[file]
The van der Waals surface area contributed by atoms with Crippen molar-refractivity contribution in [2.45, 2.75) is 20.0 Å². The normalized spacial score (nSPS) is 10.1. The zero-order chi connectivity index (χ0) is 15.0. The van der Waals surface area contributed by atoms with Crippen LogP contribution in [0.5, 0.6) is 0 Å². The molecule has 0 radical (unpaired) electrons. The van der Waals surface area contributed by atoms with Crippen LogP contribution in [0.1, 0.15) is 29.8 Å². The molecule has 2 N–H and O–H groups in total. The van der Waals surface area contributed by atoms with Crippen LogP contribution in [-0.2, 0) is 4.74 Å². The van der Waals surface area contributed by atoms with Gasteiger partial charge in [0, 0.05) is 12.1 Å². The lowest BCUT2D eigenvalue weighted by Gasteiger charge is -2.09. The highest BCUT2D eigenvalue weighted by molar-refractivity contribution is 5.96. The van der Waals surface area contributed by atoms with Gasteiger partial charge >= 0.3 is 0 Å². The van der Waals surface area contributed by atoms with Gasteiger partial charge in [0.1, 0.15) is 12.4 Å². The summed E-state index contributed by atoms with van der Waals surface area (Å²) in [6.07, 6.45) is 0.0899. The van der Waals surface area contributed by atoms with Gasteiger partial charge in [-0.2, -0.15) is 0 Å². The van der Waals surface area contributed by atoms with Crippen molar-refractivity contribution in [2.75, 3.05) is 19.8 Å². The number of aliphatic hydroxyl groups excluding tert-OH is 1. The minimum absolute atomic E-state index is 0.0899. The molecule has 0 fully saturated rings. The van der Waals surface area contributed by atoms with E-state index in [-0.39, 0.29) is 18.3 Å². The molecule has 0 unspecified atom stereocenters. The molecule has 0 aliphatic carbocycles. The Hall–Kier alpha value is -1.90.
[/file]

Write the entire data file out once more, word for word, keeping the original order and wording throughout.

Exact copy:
The van der Waals surface area contributed by atoms with Crippen molar-refractivity contribution in [2.45, 2.75) is 20.0 Å². The normalized spacial score (nSPS) is 10.1. The zero-order chi connectivity index (χ0) is 15.0. The van der Waals surface area contributed by atoms with Crippen LogP contribution in [0.5, 0.6) is 0 Å². The molecule has 0 radical (unpaired) electrons. The van der Waals surface area contributed by atoms with Crippen LogP contribution in [0.1, 0.15) is 29.8 Å². The molecule has 2 N–H and O–H groups in total. The van der Waals surface area contributed by atoms with Crippen LogP contribution in [-0.2, 0) is 4.74 Å². The van der Waals surface area contributed by atoms with Gasteiger partial charge in [0, 0.05) is 12.1 Å². The lowest BCUT2D eigenvalue weighted by Gasteiger charge is -2.09. The highest BCUT2D eigenvalue weighted by molar-refractivity contribution is 5.96. The van der Waals surface area contributed by atoms with Gasteiger partial charge >= 0.3 is 0 Å². The van der Waals surface area contributed by atoms with Gasteiger partial charge in [0.1, 0.15) is 12.4 Å². The summed E-state index contributed by atoms with van der Waals surface area (Å²) in [6.07, 6.45) is 0.0899. The van der Waals surface area contributed by atoms with Gasteiger partial charge in [-0.2, -0.15) is 0 Å². The van der Waals surface area contributed by atoms with Crippen molar-refractivity contribution in [2.75, 3.05) is 19.8 Å². The number of aliphatic hydroxyl groups excluding tert-OH is 1. The minimum absolute atomic E-state index is 0.0899. The molecule has 0 fully saturated rings. The van der Waals surface area contributed by atoms with E-state index in [-0.39, 0.29) is 18.3 Å². The molecule has 0 unspecified atom stereocenters. The molecule has 0 aliphatic carbocycles. The Hall–Kier alpha value is -1.90.